We certainly needed another 7-11. Sure, there's already one two blocks down the street. And there's a Family Mart two blocks the other way, and a Circle K two blocks back at the station. So I'm sure it's as clear to you as it was to me why we needed another one. Apparently in Nagoya there are three things you can never have too many of: dentist offices, hair salons and convenient stores.
Our new 7-11 opened for business this week. As a testament to the industriousness of the construction industry in Nagoya, just over two months ago a family restaurant stood in the very same ground. The Gusto Restaurant closed its doors the first weekend of February, and within a week the disassembly began. First they carted out the grease covered kitchen appliances and torn vinyl booths, then they took the roof off and pulled the walls down in poofs of asbestos dust. The restaurant was gone in three weeks. Then some guys in suits and hard hats came around nodded, pointed and stood arms akimbo for a couple days. Finally the faux brick walls and plate glass of the 7-11 rolled in on trucks and was assembled on site like a giant life size plastic 7-11 model.
It was just hours after the last tab A was glued into slot B that the food (term used loosely) was loaded in and the uniforms handed out. The doors opened on April 26th, and people came from all around to see what the new 7-11 was like. The aisles were crowded with onlookers and convenience hunters. We went too, because naturally we wanted to see what the new 7-11 was like. Sure it was like all the other 7-11's. But we had to see it for ourselves!
I guess it's a symptom of age. With the opening of the new 7-11 I found myself concerned over the fate of the old 7-11. All those late nights (any night after 10 is late for me now) when we craved ice cream or orange juice or lemon chu-his - that old 7-11 took care of us. But now there was an alternative--a shiny new 7-11 with a bigger parking lot made of smoother asphalt just up the street. Who would bother with our old standby 7-11? I vowed to keep my business there, despite the temptations of the that sparkling new sign visible from the old 7-11 parking lot. Because with all the change in the world loyalty to something--even a 7-11--feels like the right thing to do.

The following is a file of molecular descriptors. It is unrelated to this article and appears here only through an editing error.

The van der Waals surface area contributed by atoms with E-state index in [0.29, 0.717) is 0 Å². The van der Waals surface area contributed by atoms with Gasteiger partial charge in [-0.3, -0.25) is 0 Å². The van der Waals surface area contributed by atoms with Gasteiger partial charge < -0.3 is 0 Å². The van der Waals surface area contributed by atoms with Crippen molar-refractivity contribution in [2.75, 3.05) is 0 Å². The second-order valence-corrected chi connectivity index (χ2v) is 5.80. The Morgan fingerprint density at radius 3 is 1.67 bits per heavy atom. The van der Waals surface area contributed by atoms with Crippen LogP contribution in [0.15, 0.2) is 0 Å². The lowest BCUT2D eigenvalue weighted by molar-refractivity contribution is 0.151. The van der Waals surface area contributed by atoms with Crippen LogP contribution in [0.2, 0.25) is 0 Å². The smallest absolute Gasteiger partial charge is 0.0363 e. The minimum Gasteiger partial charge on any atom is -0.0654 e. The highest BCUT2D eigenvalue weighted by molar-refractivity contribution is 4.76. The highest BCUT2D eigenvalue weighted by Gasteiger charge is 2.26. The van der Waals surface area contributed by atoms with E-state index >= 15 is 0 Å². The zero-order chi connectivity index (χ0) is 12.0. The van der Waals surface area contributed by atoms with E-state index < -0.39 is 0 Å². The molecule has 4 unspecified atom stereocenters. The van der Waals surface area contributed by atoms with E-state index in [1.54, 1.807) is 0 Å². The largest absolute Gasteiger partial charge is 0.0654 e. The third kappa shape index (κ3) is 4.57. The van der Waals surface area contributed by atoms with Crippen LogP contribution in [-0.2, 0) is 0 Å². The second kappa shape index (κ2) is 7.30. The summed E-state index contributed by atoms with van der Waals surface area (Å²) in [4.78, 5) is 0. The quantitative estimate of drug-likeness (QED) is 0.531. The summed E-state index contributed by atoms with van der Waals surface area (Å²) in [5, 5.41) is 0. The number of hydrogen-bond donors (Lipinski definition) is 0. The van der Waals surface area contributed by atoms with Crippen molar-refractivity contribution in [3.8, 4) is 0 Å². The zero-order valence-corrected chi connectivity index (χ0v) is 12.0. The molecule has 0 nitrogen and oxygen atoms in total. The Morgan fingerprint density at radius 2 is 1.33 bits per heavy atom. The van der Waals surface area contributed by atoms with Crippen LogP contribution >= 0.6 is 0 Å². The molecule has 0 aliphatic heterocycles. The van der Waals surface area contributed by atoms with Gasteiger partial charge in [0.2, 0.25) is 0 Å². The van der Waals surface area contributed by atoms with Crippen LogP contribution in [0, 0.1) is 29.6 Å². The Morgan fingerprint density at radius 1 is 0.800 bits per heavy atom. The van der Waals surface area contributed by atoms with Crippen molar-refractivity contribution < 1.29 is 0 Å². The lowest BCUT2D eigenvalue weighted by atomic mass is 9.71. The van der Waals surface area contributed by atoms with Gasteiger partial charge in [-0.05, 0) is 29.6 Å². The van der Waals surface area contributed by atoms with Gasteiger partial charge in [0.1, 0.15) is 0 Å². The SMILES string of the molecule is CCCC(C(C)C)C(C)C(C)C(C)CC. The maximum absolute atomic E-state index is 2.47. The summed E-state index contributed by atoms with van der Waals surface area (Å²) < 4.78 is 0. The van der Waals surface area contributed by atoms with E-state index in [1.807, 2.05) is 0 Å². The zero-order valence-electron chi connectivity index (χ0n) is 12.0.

I guess it's prophetic really. With global warming on its way it will be only a matter of years before the seasons change daily. And when it happens Restaurant Koyomi won't need a new sign. The rest of this sign though is still a mystery to me. I have never actually enveloped myself in a great love of life, but it sounds like a good idea--especially when traveling... or during global warming. Might be a way to keep cool.
I ate in this restaurant. I found it at a service area on the expressway between Gamagori and Nagoya. I was not offered a special table, but I guess "special" is really a subjective word, so maybe I just wasn't the target audience. Still for me the table was pretty much like any other table... except the chairs didn't move. Like McDonalds tables. So I guess it was like any other McDonalds table. Maybe that's what made it special.
Still somehow, without me noticing....the comfort must've embellished the calendar of memories on my heart. I do remember a few things. I remember the waitress enjoyed her job more than she was likely to enjoy a root canal. And that was nice. I remember that I had to put away my own dishes, which made me feel needed. I had Ramen noodles. They were pretty good. Stayed with me for the ride home and hours beyond that. Almost lost them a couple times but, like the memories, I held them in. The next day I felt better.
It could've as easily been invented in the U.S. The conversation might've gone something like this. Two backyard chefs, spatulas in hand and spare tires around the waist, stand in front of the BBQ on a hot Texas afternoon:
What the hell good is charcoal after ya done used it?
I'm gonna tell ya what good it is Hank, cause you ain't got
the smarts ta' figger it out yourself!
Alright then, why don't ya flip them patties 'stead 'a wastin' a man's time?
Don't matter if I flip them patties Hank. Cause we gonna be rich. We gonna
buy the whole cow.
Uh-huh. Howz that?
Shampoo you dunderhead. We gonna turn this charcoal into
salon grade shampoo.
Why don't you flip them burgers, Mitch.
Not 'less you get me another cold'un. And this time use a koozie fo' Gossake.
If Hank would've listened to Mitch the United States, not Japan, would control the charcoal shampoo market. But life is full of missed opportunities, and as it happened, the vision of turning charred wood into hair care products belongs exclusively to Japan.
I bought some. It's cool washing your hair with black stuff. Never mind the carcinogens. In fact I've heard it's actually quite good for your hair. I remember when I was a kid there was a beer shampoo craze. Not sure why this tie in with barbeques and hair care, but following this line of reasoning my guess for the next movement will be Lawry's seasoning cream rinse. Lighter fluid mousse would be a hit at parties too.